HomeCarsThe Future of Driving

The Future of Driving

Self-driving cars are the future of driving. They’re already here and they’re getting better all the time. In just the last few years, we’ve witnessed an explosion of self-driving technology. Google’s Driverless Cars program is now underway in earnest, with more and more car manufacturers integrating this safety feature into their models over time. It wouldn’t be surprising to see a fully autonomous vehicle on the roads by 2030. Drivingless or not, everyone needs to get behind the wheel more often than they think — especially when you’re drinking wine with your friends at 1 a.m. After all, it’s the only activity that makes people do what they do best: drive. So why not make it as easy as possible? Enter the future of driving: ride hailing! Ride hailing services like Uber and Lyft have made it easier for people who can’t drive to get around cities and find transport. As a result, more and more people are getting behind the wheel again every day. This is creating a new set of challenges for today’s drivers, particularly those who earn little or no money from their hobby. Fortunately, there are some promising solutions in place that could ease their stress levels once again.

The Rise of the Autonomous Car

Self-driving cars are not a fad or a passing trend. They’re here to stay and will become increasingly common in our cars over time. The technological advancements that have gone into these cars are simply staggering. They use a combination of mapping, computer vision, and machine learning to navigate traffic, change lanes, and stop on the spot. The computer vision system can detect lane markings, road signs, and other objects. The combination of the two systems allows them to “read the road” and make proper lane adjustments, even when the car is in motion. Google’s prototype of its self-driving car, seen in 2016. (Google) Compared to regular cars, self-driving cars are incredibly safe. In fact, it’s difficult to imagine a scenario where a self-driving car couldn’t prevent significantly more accidents than a human driver. This is thanks to the extra precautions taken by carmakers to ensure that these systems are as safe as they can be. Google’s prototype of its self-driving car, seen in 2016, had a driver behind the wheel at all times. (Google)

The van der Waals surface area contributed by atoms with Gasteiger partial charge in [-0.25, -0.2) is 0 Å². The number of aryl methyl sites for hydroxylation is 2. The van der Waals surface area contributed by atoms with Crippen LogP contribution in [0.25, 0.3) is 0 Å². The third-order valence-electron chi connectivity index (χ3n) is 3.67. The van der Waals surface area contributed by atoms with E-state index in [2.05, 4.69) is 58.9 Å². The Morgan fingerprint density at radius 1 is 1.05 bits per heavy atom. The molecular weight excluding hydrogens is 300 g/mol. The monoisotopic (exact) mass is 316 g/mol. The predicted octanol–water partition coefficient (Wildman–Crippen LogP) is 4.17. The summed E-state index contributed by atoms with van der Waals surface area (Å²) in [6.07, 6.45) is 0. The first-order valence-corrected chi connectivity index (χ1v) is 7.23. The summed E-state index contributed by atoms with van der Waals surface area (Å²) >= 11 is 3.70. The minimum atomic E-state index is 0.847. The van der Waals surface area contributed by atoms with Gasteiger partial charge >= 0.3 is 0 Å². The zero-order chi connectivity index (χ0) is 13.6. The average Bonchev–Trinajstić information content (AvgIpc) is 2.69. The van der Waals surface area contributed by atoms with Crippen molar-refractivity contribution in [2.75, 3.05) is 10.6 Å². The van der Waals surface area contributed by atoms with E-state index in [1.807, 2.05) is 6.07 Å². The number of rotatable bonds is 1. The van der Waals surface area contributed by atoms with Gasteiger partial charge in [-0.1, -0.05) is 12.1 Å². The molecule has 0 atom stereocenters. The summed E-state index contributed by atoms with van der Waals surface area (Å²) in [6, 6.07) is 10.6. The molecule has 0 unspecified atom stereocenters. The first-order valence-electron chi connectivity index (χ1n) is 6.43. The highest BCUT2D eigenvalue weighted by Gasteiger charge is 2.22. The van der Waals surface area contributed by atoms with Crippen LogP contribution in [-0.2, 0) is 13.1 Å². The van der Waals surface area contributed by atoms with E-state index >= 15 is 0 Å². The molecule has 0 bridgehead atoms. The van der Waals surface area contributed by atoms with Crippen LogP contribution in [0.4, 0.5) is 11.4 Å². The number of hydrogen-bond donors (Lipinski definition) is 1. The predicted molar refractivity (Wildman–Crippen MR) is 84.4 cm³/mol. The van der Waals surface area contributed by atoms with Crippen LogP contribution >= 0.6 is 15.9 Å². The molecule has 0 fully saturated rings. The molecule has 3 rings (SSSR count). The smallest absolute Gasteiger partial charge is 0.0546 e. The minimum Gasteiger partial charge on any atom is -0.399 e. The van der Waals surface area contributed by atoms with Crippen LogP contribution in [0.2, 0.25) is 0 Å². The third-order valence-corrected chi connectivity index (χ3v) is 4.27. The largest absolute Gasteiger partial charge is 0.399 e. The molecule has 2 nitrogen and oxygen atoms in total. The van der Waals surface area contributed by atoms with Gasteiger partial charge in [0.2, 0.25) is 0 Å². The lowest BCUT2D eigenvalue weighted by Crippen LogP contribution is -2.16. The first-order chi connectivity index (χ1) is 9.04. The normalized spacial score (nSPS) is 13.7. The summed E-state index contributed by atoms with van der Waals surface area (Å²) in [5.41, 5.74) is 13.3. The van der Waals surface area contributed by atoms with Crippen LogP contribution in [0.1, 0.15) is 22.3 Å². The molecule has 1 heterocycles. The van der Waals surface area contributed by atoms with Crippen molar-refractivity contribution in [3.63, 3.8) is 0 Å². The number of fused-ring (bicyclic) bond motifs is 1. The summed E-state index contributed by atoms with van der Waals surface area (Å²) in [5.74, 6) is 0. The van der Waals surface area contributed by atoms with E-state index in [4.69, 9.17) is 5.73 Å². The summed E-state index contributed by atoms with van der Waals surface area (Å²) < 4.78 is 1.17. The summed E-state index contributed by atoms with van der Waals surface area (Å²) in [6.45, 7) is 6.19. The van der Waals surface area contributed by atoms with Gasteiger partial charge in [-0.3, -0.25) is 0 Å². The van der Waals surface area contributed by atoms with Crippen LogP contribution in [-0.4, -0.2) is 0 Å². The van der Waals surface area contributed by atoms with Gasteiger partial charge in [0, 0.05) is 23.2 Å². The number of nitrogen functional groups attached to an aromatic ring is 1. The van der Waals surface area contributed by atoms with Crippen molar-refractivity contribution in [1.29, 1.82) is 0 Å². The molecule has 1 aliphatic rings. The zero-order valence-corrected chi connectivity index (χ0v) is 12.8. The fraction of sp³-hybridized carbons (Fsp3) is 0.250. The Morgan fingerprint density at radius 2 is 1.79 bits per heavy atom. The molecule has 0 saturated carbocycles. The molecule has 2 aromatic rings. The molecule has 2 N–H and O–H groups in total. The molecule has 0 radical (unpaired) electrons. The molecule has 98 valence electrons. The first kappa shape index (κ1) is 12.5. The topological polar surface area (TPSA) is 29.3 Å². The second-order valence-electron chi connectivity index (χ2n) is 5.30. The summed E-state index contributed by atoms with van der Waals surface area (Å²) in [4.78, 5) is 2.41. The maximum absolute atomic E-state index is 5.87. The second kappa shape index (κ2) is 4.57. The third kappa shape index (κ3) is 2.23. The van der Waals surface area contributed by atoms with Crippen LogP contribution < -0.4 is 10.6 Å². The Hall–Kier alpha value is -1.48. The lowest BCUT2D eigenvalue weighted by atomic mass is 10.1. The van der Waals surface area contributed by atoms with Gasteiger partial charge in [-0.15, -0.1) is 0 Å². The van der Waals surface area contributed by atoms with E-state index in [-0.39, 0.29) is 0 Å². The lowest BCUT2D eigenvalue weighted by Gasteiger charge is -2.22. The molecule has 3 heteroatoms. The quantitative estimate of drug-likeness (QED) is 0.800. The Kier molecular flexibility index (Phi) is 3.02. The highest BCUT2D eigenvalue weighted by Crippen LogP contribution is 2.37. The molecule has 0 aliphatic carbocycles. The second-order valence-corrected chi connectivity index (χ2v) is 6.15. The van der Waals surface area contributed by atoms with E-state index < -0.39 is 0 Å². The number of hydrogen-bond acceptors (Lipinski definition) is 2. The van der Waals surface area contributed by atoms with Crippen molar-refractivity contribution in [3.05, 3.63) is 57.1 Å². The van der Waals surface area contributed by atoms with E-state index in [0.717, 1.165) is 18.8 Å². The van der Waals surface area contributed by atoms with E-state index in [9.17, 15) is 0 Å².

The Future of Driving: Self-Driving Cars First, then Ride-Hailing Services

Even though self-driving cars are still in the early stages, it’s clear that they have the potential to completely transform the way we drive. The idea of being able to get in and out of your car, food, or beverage without taking your hands off the wheel is enticing and inspiring. But is it realistic to think that you, as an ordinary driver, will start taking self-driving cars for a ride? Probably not. That said, for the time being, self-driving cars will only be available to professional operators who need the added layer of security that driverless technology provides. This will likely remain the case for the foreseeable future.

Self-driving cars are the future of driving — but how soon will this happen?

The first wave of autonomous cars is expected to hit the roads in 2020. After that, it will take about 5 years for manufacturers to bring the technology to a mass market level. The average speed for these vehicles will be around 30-40 mph, which will be faster than a human driver’s can reach on the road. For perspective, a car traveling 60 mph would have to take evasive action while a human driver would be lucky to get over 50 mph. This is a significant difference, and it’s not clear if it would be possible to drive a car at a consistent speed above 40 mph.

The future of driving: will it get easier for today’s drivers?

As we’ve seen with ride hailing, offering a service that eliminates the need for drivers is likely to make driving less appealing to many people. By creating a barrier between driver and passenger, ridesharing services like Uber and Lyft make it harder for people to get behind the wheel. The good news is that more people are getting behind the wheel every day. OTR (on-the-road-time) driving is down by more than 10 million hours per year. This is good news because it means more people will drive if they could be shut out of the flow of traffic.

What This Means for OTR Drivers

For the most part, we OTR drivers are doing fine. Most of us are working full time jobs and have families. We also value our time and the environment we drive in. The idea of being able to get in and out of our cars without having to think about how to get there or how to drive is fantastic. And in many ways, it’s a breath of fresh air. OTR has the potential to change how we drive, but first we need to normalize the practice.

- Advertisment -

Most Popular